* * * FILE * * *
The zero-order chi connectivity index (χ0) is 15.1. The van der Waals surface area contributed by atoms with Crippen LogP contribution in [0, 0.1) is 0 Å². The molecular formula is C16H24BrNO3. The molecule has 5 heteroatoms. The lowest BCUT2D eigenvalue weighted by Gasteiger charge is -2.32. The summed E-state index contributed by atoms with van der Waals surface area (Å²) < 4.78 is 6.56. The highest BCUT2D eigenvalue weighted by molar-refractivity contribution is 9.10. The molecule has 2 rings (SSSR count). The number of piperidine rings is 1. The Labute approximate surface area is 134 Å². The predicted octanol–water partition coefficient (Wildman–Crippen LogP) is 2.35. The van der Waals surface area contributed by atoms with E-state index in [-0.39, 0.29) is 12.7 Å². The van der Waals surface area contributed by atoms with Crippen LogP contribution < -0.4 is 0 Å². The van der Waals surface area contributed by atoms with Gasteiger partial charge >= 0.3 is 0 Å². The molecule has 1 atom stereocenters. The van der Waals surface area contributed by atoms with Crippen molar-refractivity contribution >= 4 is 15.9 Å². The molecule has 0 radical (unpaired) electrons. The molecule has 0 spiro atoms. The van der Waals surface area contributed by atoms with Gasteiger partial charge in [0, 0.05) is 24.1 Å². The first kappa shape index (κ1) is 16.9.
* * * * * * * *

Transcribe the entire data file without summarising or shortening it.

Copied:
The zero-order chi connectivity index (χ0) is 15.1. The van der Waals surface area contributed by atoms with Crippen LogP contribution in [0, 0.1) is 0 Å². The molecular formula is C16H24BrNO3. The molecule has 5 heteroatoms. The lowest BCUT2D eigenvalue weighted by Gasteiger charge is -2.32. The summed E-state index contributed by atoms with van der Waals surface area (Å²) < 4.78 is 6.56. The highest BCUT2D eigenvalue weighted by molar-refractivity contribution is 9.10. The molecule has 2 rings (SSSR count). The number of piperidine rings is 1. The Labute approximate surface area is 134 Å². The predicted octanol–water partition coefficient (Wildman–Crippen LogP) is 2.35. The van der Waals surface area contributed by atoms with E-state index in [-0.39, 0.29) is 12.7 Å². The van der Waals surface area contributed by atoms with Crippen LogP contribution < -0.4 is 0 Å². The van der Waals surface area contributed by atoms with Gasteiger partial charge >= 0.3 is 0 Å². The molecule has 1 atom stereocenters. The van der Waals surface area contributed by atoms with Crippen molar-refractivity contribution >= 4 is 15.9 Å². The molecule has 0 radical (unpaired) electrons. The molecule has 0 spiro atoms. The van der Waals surface area contributed by atoms with Gasteiger partial charge in [0, 0.05) is 24.1 Å². The first kappa shape index (κ1) is 16.9.